The more I stumble through middle age, the more I realize how much of who we are flows from how we've been wired.
That goes for canines and human-types alike.
Take Pinot, for example. Yes, we bred and raised her. Yes, we selected who her parents would be and made sure her parents were healthy and strong and had solid pedigrees. We carefully watched over her mom during her gestation. We delivered her and ensured that as a neonate she received the best sensory stimulation and exposure to various situations we could offer. We nurtured her. We provided the best vet care available. We gave her an enriching environment and worked with her. As our vet says, we did everything "right" by her and her littermates. We invested hours and hours and hours in her, and we love her to pieces. She's our girl.
But for all of that, we could not and cannot control her genes (neither can geneticists, so I don't feel bad).
Because of her genetics, she will never be a conformation show dog. By Lab breed standard her tail and nose are too long. She's too lean. Her body length isn't proportional to her leg length. Her skull isn't wide enough. Her chest isn't broad enough.
It's not who Pinot is, and it's not who she was designed to be.
Though she'll never be a ring dog, she's a retriever to the bones. She focuses on her retrieve like no other Lab we've owned. She's athletic (like her dad) and sweet (like her mom), but she seems to have exponentially multiplied the sound retrieving instinct she received from them both.
Just look at her focus (she's retrieving a black, medium-sized Kong in these photos):
Pinot is absolutely wired, no doubt in our minds, to retrieve.
Now, if we were fools, we could protest her wiring. We could shake our fists and say "but we wanted a show dog!" (Not that we did.) We could groom her for the show ring. We could train her for the show ring. We could even cheat and crop her tail a couple inches (NOT allowed) and fatten her up a bit. But we wouldn't get very far, and neither would she.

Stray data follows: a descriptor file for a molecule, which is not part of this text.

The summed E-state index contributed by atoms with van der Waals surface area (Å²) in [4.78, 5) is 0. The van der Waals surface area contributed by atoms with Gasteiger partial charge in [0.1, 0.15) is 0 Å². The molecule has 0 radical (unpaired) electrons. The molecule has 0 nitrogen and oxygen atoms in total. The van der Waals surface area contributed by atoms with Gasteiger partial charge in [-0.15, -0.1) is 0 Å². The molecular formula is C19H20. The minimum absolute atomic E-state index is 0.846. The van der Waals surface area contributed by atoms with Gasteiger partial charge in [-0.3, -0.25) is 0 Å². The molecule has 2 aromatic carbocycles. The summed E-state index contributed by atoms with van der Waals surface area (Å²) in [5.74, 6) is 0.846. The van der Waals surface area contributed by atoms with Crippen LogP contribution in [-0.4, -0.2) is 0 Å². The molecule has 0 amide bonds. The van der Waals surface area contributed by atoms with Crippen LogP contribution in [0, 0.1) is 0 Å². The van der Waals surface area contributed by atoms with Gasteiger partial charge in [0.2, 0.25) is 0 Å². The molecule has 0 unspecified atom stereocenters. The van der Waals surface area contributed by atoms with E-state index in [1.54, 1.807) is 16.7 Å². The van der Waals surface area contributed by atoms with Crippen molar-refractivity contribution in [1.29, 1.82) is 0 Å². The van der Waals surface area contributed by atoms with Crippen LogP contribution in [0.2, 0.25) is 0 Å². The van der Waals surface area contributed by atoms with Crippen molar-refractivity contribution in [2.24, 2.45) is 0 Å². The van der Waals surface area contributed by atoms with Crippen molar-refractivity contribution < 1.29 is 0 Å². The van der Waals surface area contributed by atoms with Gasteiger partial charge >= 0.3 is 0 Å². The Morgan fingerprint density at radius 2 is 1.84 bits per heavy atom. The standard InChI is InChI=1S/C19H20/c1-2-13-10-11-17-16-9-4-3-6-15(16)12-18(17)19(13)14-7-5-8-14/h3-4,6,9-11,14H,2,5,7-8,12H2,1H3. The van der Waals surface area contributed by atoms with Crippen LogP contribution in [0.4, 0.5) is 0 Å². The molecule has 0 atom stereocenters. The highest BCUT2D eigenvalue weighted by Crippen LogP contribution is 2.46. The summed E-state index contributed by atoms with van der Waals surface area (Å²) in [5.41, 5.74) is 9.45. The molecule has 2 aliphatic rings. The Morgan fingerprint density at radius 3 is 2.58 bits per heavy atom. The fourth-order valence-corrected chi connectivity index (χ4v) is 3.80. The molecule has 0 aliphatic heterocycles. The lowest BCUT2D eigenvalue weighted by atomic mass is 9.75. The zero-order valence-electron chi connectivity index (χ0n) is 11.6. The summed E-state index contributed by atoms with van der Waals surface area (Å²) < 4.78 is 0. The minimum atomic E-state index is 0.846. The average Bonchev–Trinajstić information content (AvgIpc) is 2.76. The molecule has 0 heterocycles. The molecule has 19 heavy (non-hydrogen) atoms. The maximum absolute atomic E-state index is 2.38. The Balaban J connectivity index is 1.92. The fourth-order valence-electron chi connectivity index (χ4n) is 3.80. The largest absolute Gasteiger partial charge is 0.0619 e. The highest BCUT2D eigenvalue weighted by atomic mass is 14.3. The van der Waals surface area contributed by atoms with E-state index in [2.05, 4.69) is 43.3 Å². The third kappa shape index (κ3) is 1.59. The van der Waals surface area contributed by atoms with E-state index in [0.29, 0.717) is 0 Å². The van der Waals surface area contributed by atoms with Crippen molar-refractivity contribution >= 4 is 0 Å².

And, too boot, we'd both be miserable.
Instead, we've chosen to embrace who she is and foster her strengths.
We did the same with our children (who come with their own wirings as different from each other as our Labs are from their packmates).
To do any less would be to deny who they were made to be.
And to do any less with myself would be to deny who I was made to be.
For so many years I fought my wirings: I wish I were artistic like ________. I want to be petite like __________. If I only I had the fiestiness of ___________, or the patience of __________, or the figure of ___________ or the quick-come-backs of _________. I really should be more sweet, and feminine, and lady-like....
But to look at others to see who I should be would be as silly as us looking at Kenya (or conformation Labs) to determine who Pinot should be.
One of the many joys of reaching middle-age (late forties here) is realizing that we are who we are, and we don't need to be any other. We can celebrate our differences and enjoy our designs, just as we're wired to be.
It's taken decades, but what a relief it is to no longer feel defective for being who I am!
And what a relief it is to no longer expect others to be different than how they've been wired to be.
The pressure is off. I'm learning to enjoy the best in us all, just as we treasure the best in Pinot, despite her conformation faults.
We know she was born to retrieve. And she knows it, too.
And that's okay by us. We want her to be who she is.
After 49 years (my 49th birthday is in two days), I think I can finally say that about me, too.
It took long enough! I just wish I'd learned it sooner.
'Til next time,